So, when the WiiU came out, we decided to try to develop our game on all platforms (PS4, Steam, XBOX ONE et WiiU). We decided to work with our own engine which is excellent but which was not ready at the time. We took a break for a period of 6 or 7 months and stopped our project completely so that our R & D (research and development) team would have the time to modify the engine in a way that would allow us to work without always waiting after the necessary technology. The R & D team kept working closely with us through production to support us and always be up to date. All this represents a period of a little more than three years from start to finish. From the moment when we started working again, to rebuild our team and develop our current characters, that lasted for about the last year and half before the release of the game.

I remember last year at the Game Developer Conference (GDC) I went to see a conference by my friend Manveer Heir who is a developer at Bioware. He is from the United States and his family is originally from India, and he has a big mouth. He is known in the industry and he is a social justice warrior. He is really someone who will always say ”seriously, we need to open up to diversity, we need to defend women”. He is truly someone with whom I share many philosophical opinion in this regard. At the GDC last year, in March 2014, he gave a conference about this and he was on fire. It was a huge success and many articles were published about it later on.

I was proud because before he gave this conference, a few months before, we had already decided to feature a female character in Chariot. We didn’t change the world, but we took an important decision of saying ”for us, it’s important to have a female character which is the main character”. Even if both characters are playable and if people can choose between either if they play alone, by default, the princess is the main character. In everything we have said about the game, in all the interviews we have given, it has always been clear that the princess is the main character. So I was very proud after Heir’s conference. A few weeks later, Anita Sarkeesian released a Tropes versus Women in Video Games which wasn’t her first but which was the one which really created a spark with everything that followed. 2014 was a big year and following everything that happened was pretty terrible. But I am proud to have opted in favor of diversity a long time ago and to continue to defend it.

I am currently working on a new project and we decided from the very start to allow players to choose between a male and a female character, just like in Mass Effect. So it’ll be the equivalent of Shepard and FemShepard, but we decided to make a completely different game. One of the character has dark skin and there is no explicit reason for that to be the case as the game is set in a fantastic, medieval setting and that, according to popular imagination, the medieval era only included humans with a light skin color. Which in itself is ridiculous. But I agree with the notion of ”why not?”. To the question ”why?” I answer ”Why not?”. Generally, no one can give me good reasons. If anyone tells me ‘’there were no black people in the medieval era’’ I can answer ”I don’t know and I don’t care because there weren’t any dragons and goblins either!”. So we might as well forget about that and have fun with it. And this is something I try to promote with concept artists I work with. By default, some of them always represent white characters. I always ask them ‘’could you please try something else? Have some fun with your sketches! Characters can have asian or afro-american features, etc.’’ We may not select them and the goal isn’t to check some things off a list, but if we don’t do this exercise and we don’t make it a habit to do this, we will continue to repeat the same clichés all the time. And I think that right now things are moving and I will continue to push in this direction.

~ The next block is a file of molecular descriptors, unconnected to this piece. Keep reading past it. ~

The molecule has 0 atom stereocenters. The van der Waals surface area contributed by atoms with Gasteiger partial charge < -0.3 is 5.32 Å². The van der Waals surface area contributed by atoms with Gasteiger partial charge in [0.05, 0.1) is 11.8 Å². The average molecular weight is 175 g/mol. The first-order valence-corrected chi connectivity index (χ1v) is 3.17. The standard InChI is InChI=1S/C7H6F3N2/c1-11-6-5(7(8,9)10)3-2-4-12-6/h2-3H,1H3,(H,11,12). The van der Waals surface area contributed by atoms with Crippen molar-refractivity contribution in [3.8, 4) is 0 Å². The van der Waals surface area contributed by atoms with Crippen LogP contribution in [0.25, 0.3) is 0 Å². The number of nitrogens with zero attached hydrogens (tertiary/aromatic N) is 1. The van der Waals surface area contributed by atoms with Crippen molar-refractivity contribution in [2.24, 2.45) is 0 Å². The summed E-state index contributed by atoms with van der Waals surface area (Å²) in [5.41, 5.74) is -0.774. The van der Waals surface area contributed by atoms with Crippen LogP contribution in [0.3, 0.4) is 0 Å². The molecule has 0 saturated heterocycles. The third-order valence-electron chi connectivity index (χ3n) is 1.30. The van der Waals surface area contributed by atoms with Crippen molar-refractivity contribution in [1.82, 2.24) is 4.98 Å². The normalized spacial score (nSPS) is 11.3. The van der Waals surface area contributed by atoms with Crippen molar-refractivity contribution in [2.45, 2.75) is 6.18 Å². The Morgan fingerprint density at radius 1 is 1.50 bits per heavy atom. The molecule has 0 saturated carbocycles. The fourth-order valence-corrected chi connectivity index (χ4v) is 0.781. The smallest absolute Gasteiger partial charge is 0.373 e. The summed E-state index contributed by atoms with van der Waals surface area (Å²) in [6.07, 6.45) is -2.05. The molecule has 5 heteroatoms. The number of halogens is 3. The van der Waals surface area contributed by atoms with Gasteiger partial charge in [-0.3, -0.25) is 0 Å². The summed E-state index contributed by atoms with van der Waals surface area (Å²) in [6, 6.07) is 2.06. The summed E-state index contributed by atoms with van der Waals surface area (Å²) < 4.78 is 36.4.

It’s not a simple thing because we are in Quebec city and there is, what, 1% of people here who are not white and Francophones in our city? The percentage has increased in the last few years, but it is still small. So, it remains a habit: we cross paths with people at work, in the bus, at school, everywhere else, and who are these people? White people. So, particularly in Quebec, the reflex to represent what we see around us is natural, I imagine. But Frima creates games intended for the whole world. In any city in the United States, the population is not as homogenous as it is here. Elsewhere in Canada, in Montreal, Vancouver or Toronto, the population is not homogenous. Why should we always create homogenous representations all the time? And even in games which are produced in studios located in bigger cities, this is what we usually find. We often find a homogeneity which is not representative of the places where video games are developed.

MPR: How did the people who played Chariot react to the fact that the main character is female?

MB: In general, only in a positive way. A few persons have highlighted the fact that it’s really great, but generally people don’t mention it. They mention the absurdity of the story, the fact that they have to move a coffin with a corpse and a ghost inside. This is really what is most often talked about. And of course from time to time people mention that it’s very cool that the main character is female and that the princess is really great. But this is not something that clearly comes to light in what people say about the game.